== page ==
Here is another version of ‘peperonata’ and one that does not include tomatoes for a change. This is a recipe I copied from an Italian food magazine called “Subito Pronto” (which means something like “done in no time”) — I think it’s a good idea to credit one’s sources. Anyway: the original recipe also included almonds but I didn’t have any that day so did without, and to no detriment to the final outcome.
The ingredients are: peppers (capsicum), olive oil, onions, anchovy fillets, capers, olives, garlic, parsely, bread, and basil leaves for garnishing.
Start by trimming the peppers and slicing them into fine strips, and slice your onion(s) too. Cover the base of your saucepan with olive oil and start cooking the onion on a low heat (you do not want it to brown). You could even sprinkle a little bit of sugar over the onion, why not, to add even more sweetness.
When the onions are silky soft, add the peppers and cook until they too lose their sense of crispness (about 10 minutes say). Season and then add the capers. Switch off heat and allow to cool. Here in the processor we have: a couple of cloves of garlic, a handful of parsely, 3 anchovy fillets, and some torn up bread (no crusts). Whizz away until the processor delivers green-looking and amazingly scented breadcrumbs as above.Put the cooled-down peperonata on a serving dish. Generously shower the peperonata with the breadcrumbs. Add the olives and the basil (I added some mint too).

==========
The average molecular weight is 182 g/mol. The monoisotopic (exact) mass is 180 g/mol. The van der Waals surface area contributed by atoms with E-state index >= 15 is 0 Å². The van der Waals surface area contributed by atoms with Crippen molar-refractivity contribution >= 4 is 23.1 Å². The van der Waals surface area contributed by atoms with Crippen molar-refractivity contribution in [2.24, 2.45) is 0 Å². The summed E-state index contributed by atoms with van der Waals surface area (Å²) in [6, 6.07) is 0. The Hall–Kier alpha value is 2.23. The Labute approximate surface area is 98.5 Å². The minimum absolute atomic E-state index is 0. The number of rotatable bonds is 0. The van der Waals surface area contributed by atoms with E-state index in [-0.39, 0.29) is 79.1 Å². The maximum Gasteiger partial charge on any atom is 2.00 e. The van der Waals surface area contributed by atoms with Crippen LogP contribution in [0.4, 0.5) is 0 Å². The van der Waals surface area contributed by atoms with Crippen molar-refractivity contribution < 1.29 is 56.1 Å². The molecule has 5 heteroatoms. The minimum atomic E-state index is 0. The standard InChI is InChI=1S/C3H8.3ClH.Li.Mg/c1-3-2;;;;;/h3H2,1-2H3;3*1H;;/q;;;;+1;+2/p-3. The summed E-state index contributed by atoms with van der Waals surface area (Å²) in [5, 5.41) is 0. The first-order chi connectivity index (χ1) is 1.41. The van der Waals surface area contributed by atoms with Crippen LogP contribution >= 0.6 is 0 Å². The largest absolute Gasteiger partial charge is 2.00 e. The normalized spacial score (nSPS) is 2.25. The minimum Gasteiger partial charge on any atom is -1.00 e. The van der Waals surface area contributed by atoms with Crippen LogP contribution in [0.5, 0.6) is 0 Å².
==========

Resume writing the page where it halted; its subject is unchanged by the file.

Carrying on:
A close-up …Very very nice, I shall definitely make this again. And for those of you who are prone to vampire-like fears regarding garlic, please be reassured that the garlic in this case is not at all overwhelming.
Yum. Caponata is already delicious, but that breadcrumb mix involves some of my favourite flavours. Does that mix have a name? It’s a bit like a pangritata, but not toasted. I suppose you could toast the breadcrumbs too, then mix the other (blended) ingredients, to give it a bit of crunch to contrast with the silkiness of the caponata. Might try that… when the market stalls open again…
Sorry, no name was provided for the mix … except for “mollica” which would make me think of something soft as opposed to crunchy. I did, however, eat some peperonata (cooked with oil as well as butter but no onion) upon which crusty crouton-like (i.e. they were quite big) bread pieces were strewn … and very nice it was too.
That’s an interesting version! As I recently visited Sicily, I was expecting that the breadcrumbs were going to be sauteed.
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